Blaise Diagne International Airport (AIBD), Senegal
Blaise Diagne International Airport (AIBD) is a new international airport being built in Dakar, the capital city of Senegal.
The site is being developed on 4,500ha of land in Ndiass village, approximately 50km south-east of Dakar city. It will be owned by the Government of Senegal.
The airport's construction initially began in April 2007. German company Fraport won a contract in 2007 to operate the airport, in collaboration with an international consortium, for a period of 25 years
However, Fraport withdrew the concession contract in 2015 following a halt in construction for several months, which was caused by a financial dispute between the Government of Senegal and construction contractor Saudi Bin Laden Group.
A consortium formed by Turkish firms Limak and Summa subsequently won a contract to complete the construction works under a subcontract from Saudi Bin Laden Group in April 2016.
The consortium also agreed to operate the airport for a 25-year period.
Work on the development was finally resumed in November 2016 and the airport is scheduled to be commissioned in December 2017.
Purpose of the new airport in Dakar
The new airport is intended to replace the old Léopold Sédar Senghor International Airport (AILSS) in Yoff town, Dakar.
AILSS handled approximately two million passengers in 2015 and features inadequate capacity to cater to the growing domestic and international air traffic requirements of the Dakar region.
Details of Blaise Diagne International Airport
Blaise Diagne International Airport is being developed two phases and will cost an estimated $560m.
Phase one of the project is expected to cover an area of 2,600ha.
The airport will feature a 42,000m² passenger terminal building with six gates and six remote stands. The terminal will have two levels, one for arrivals and the other for departures.
It will be able to accommodate up to three million passengers per year in the first phase, while the second phase will increase the site's capacity to ten million per year by 2035.
AIBD will also be designed to handle 50,000t of cargo and 80,000 aircraft movements annually.
A 12,800m² cargo terminal building is being constructed to the south-west of the runway to accommodate freight, which will incorporate a number of storage areas, freezers, office facilities and electromechanical service areas.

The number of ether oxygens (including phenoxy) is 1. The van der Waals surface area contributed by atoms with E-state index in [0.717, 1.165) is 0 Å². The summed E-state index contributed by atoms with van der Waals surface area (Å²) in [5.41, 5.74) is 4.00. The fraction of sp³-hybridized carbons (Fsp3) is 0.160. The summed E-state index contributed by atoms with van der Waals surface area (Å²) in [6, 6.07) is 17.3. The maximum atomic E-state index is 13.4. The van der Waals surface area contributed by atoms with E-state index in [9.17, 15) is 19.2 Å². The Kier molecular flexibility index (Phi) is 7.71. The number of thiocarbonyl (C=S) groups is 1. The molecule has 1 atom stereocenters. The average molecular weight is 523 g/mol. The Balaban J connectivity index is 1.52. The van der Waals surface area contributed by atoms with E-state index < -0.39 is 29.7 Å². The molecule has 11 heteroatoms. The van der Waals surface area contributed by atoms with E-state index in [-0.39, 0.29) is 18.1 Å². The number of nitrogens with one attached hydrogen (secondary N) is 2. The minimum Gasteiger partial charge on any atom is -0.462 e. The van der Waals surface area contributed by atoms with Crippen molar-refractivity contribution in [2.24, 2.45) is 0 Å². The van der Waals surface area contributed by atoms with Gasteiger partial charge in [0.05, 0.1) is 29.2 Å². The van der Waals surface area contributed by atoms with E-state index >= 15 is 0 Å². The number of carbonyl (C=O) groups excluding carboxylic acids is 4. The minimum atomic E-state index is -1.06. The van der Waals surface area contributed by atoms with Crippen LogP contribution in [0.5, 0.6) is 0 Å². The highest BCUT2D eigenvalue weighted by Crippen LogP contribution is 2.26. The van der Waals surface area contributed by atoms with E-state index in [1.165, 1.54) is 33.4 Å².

An air traffic control tower and a technical facility will be located to the east of the passenger terminal, while a 4,600m² presidential pavilion will be added to the north side.
The airport will also feature a Hajj terminal, a parallel taxiway system, airport access routes, 60km of internal roads and various other support facilities.
A second passenger terminal building and an additional 3.5km-long, 75m-wide second runway are planned for development at a later date.
Apron and runways at Blaise Diagne airport
The airport will feature a single 3.5km-long, 75m-wide runway with accompanying traffic lanes.
The apron area is designed to house up to 50 aircraft, including 26 large aircraft such as Airbus A380 and 18 general aviation aircraft, as well as six small and medium sized aircraft such as Airbus A320.
A 9,350m² aircraft hangar will be built in order to house large aircraft for freight and cargo services.
The airport's parking facilities will be designed to accommodate up to 820 vehicles, including 700 cars, 60 buses and 60 taxis.
Financing for Blaise Diagne International Airport
The AIBD project is funded via loans from a number of banks such as the African Development Bank Group (AfDB), which approved a loan of €70m ($82.14m) in December 2010.
The Islamic Development Bank has provided $117.3m for the development, while the West African Development Bank offered $30m funding.
Additionally, the Saudi Fund for Development has agreed to provide a loan of $100m and l'Agence Francaise du Développement has contributed $117.3m.
Canada's ICF Bank and South Africa's Industrial Development Corporation (IDC) have also supplied loan funding for the project.
AfDB acted as co-arranger for AFD, BOAD, ICF and IDC, while the Islamic Development Bank acted as arranger for the three Islamic lenders.
The debt is due to be repaid using fees collected through an Airport Infrastructure Development Charge (RDIA).
Contractors involved with the new international airport in Dakar
The Government of Senegal created Aéroport International Blaise Diagne to design, develop, build and finance the new international airport in February 2006.
Saudi Bin Laden Group and design firm Dar Al-Handasah Turner-CDE were selected by the Government of Senegal to design and built the airport facility.
DP World won a contract to build a logistics free zone at the airport in October 2015. Burns & McDonnell was selected to design a variety of IT, data, communications and security systems for the airport.
UK-based company Areen was contracted to provide interior design and procurement services for the development.